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Symptoms of Hyperhidrosis


The most obvious symptom of hyperhidrosis is excessive sweating.

We are not going to look at normal excessive sweating due to patients drinking too much and having clear urine, those who are very fit and exercise regularly, those who wear too many clothes or those who are sweating from anxiety related reasons. We are only going to consider true hyperhidrosis, patients with abnormal excessive hyperhidrosis.

Hyperhidrosis can be either generalised or localised. Almost everybody with primary, or true hyperhidrosis, has got localised hyperhidrosis in one or two areas. Those who have secondary hyperhidrosis, due to either a medical condition or something they are doing to themselves, usually have generalised hyperhidrosis. We will go through the symptoms of each in turn starting with the easier of the two, generalised hyperhidrosis.

Generalised hyperhidrosis

Generalised hyperhidrosis is diagnosed when a patient sweats from all over the body. There may be areas of the body that sweat more than others, such as the armpits, feet or groins. These are often thought to sweat more than other areas as firstly there is a greater concentration of sweat glands in these areas and secondly, these are often areas where air does not readily flow. This might be due to two parts of the body being kept close together (such as the armpits) or due to clothing (such as feet being inside socks and shoes).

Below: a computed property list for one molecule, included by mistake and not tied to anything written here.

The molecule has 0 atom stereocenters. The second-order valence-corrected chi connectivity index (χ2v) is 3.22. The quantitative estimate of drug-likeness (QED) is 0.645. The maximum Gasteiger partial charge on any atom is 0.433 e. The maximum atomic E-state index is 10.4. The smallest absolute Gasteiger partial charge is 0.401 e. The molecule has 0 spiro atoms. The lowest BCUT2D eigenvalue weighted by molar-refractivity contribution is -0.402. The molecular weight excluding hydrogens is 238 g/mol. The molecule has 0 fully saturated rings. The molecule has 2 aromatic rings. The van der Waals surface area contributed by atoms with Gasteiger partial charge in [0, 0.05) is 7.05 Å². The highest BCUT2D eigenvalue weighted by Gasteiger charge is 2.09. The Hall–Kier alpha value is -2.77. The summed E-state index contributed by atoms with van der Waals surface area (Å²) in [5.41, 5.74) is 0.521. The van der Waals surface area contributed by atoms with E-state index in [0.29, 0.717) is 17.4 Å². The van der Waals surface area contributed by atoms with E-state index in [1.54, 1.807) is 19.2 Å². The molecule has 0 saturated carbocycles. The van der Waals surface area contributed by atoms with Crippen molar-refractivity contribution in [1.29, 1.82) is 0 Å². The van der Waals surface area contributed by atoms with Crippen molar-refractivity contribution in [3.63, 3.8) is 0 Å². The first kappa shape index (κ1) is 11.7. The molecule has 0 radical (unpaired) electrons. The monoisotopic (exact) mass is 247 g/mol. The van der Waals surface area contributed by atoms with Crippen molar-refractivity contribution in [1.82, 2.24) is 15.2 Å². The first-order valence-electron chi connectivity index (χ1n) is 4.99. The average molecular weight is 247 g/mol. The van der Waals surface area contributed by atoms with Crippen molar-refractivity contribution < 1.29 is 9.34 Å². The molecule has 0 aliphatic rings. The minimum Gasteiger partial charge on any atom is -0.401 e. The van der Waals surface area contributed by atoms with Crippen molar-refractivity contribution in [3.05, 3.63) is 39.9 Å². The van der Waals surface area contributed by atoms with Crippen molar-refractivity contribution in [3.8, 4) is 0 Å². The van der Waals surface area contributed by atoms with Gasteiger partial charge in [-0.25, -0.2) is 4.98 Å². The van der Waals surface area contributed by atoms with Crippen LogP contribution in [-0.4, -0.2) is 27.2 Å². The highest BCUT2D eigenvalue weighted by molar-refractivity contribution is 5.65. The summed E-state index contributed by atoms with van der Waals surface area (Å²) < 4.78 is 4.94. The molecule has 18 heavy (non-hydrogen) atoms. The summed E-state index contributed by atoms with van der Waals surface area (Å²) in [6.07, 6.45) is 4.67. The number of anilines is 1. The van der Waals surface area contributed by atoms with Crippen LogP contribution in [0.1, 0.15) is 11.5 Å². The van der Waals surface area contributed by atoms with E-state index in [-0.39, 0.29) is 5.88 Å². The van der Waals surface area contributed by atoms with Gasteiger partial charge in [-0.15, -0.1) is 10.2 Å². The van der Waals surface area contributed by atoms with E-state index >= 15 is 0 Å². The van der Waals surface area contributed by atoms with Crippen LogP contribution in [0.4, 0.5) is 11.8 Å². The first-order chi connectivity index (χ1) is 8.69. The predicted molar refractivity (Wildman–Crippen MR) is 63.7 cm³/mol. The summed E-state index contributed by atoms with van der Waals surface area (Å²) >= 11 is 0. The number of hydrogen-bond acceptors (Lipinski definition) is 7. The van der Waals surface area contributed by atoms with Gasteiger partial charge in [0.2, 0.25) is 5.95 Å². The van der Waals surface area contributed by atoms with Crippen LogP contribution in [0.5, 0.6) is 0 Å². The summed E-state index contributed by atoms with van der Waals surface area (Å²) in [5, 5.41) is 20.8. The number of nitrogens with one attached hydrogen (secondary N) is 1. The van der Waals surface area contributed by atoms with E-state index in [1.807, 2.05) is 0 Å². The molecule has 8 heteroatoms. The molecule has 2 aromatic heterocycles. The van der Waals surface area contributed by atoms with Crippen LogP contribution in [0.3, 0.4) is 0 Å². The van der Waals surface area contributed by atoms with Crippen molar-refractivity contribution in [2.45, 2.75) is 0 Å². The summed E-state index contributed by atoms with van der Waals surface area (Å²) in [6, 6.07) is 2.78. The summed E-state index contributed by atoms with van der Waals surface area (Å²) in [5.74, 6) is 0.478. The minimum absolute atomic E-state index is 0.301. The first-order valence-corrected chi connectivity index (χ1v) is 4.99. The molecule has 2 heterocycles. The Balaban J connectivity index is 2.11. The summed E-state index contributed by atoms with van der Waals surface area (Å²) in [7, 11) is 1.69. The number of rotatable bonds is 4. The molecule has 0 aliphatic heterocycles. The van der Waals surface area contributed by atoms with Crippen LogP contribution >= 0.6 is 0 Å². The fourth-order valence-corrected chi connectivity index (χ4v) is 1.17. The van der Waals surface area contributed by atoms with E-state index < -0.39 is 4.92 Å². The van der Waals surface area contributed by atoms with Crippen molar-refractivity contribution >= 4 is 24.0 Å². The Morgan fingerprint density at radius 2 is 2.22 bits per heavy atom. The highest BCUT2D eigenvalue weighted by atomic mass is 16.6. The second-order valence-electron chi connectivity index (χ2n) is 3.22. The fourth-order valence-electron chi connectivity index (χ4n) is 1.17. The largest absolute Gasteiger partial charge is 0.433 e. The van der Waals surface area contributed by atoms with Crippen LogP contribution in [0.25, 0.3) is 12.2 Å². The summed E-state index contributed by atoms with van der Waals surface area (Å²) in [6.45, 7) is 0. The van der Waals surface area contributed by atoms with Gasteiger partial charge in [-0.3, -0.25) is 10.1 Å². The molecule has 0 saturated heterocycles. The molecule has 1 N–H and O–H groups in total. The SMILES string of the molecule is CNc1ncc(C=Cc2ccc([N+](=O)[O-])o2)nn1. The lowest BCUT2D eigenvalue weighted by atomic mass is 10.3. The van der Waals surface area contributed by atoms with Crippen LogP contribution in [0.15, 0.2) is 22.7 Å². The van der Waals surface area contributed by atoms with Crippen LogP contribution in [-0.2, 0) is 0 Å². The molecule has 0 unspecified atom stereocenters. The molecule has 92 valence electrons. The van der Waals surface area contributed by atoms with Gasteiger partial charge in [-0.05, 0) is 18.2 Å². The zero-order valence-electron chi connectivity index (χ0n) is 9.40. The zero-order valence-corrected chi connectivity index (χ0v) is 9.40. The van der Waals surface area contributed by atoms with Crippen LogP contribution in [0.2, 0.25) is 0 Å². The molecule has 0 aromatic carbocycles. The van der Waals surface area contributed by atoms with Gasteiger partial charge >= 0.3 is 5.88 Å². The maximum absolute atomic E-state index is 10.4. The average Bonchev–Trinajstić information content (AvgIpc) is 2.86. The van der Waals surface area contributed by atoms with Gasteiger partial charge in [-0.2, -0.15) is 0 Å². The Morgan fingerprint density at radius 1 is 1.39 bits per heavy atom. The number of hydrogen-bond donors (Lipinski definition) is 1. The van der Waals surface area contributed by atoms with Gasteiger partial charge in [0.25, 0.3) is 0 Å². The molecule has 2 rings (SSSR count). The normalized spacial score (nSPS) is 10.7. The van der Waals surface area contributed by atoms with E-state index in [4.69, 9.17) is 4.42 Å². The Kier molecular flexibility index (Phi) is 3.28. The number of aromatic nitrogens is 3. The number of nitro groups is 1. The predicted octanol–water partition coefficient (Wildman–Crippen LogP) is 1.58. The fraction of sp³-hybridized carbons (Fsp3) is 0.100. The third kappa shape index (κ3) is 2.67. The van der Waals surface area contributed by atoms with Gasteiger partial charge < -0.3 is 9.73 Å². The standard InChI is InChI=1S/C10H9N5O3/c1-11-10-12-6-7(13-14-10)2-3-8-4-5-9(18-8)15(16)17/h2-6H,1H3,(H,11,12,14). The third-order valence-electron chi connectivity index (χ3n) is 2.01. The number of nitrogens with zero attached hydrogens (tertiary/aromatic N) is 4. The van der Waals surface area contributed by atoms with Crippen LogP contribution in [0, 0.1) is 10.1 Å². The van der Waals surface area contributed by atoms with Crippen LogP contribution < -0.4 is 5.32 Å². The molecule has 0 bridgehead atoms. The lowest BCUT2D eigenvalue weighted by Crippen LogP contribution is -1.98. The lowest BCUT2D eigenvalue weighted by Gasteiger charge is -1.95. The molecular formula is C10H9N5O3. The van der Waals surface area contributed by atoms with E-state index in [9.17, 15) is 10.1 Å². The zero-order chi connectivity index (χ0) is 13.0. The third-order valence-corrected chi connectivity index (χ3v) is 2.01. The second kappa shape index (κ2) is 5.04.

Often patients with generalised hyperhidrosis will complain about the sweating from the face and head or chest and back as well.

Localised hyperhidrosis

The common areas of localised hyperhidrosis are the armpits, hands, groins, feet and face/head.

  • Armpits (axillary hyperhidrosis): most patients with localised hyperhidrosis find armpit sweating (axillary hyperhidrosis) the most upsetting of all. Symptoms from axillary hyperhidrosis involve water like sweat emerging from the skin in the hair bearing area and then either soaking through clothes or running down the sides of the torso. There is rarely a smell associated with this. Smelly sweat is called bromhidrosis rather than hyperhidrosis, although both can occur together.
  • Hands (palmar hyperhidrosis): the symptoms of palmar hyperhidrosis are excessive sweating of the hands. Usually the water like sweat emerges from the palms, although it often merges from between the fingers and in the thumb web space. The water like sweat can often run off the hands and it can make picking up objects difficult as they frequently slip between the fingers and are dropped. Also, it can make writing on paper impossible
  • Groin sweating: the symptoms of groin sweating are the emergence of watery type sweat from the hair bearing skin around the genitalia and upper legs which soaks into the into underwear. Due to the large number of apocrine sweat glands in the area, this would often also have a smell associated with it.
  • Feet (plantar hyperhidrosis): symptoms of plantar hyperhidrosis are the emergence of watery sweat from the sole of the foot and from between the toes. A small amount may come from the top of the foot. When barefoot, this can cause people to slip on smooth surfaces. When wearing socks or shoes, the sweat can interact with the material to cause an odour.
  • Face/head hyperhidrosis: hyperhidrosis of the face and head is seen when watery type of sweat emerges from the face in beads and usually runs down the sides of the face or the nose. This usually causes great embarrassment which worsens the condition due to a secondary psychological drive for sweating. In some patients it comes from within the hairline with sweat trickling out of the hair which can be very uncomfortable.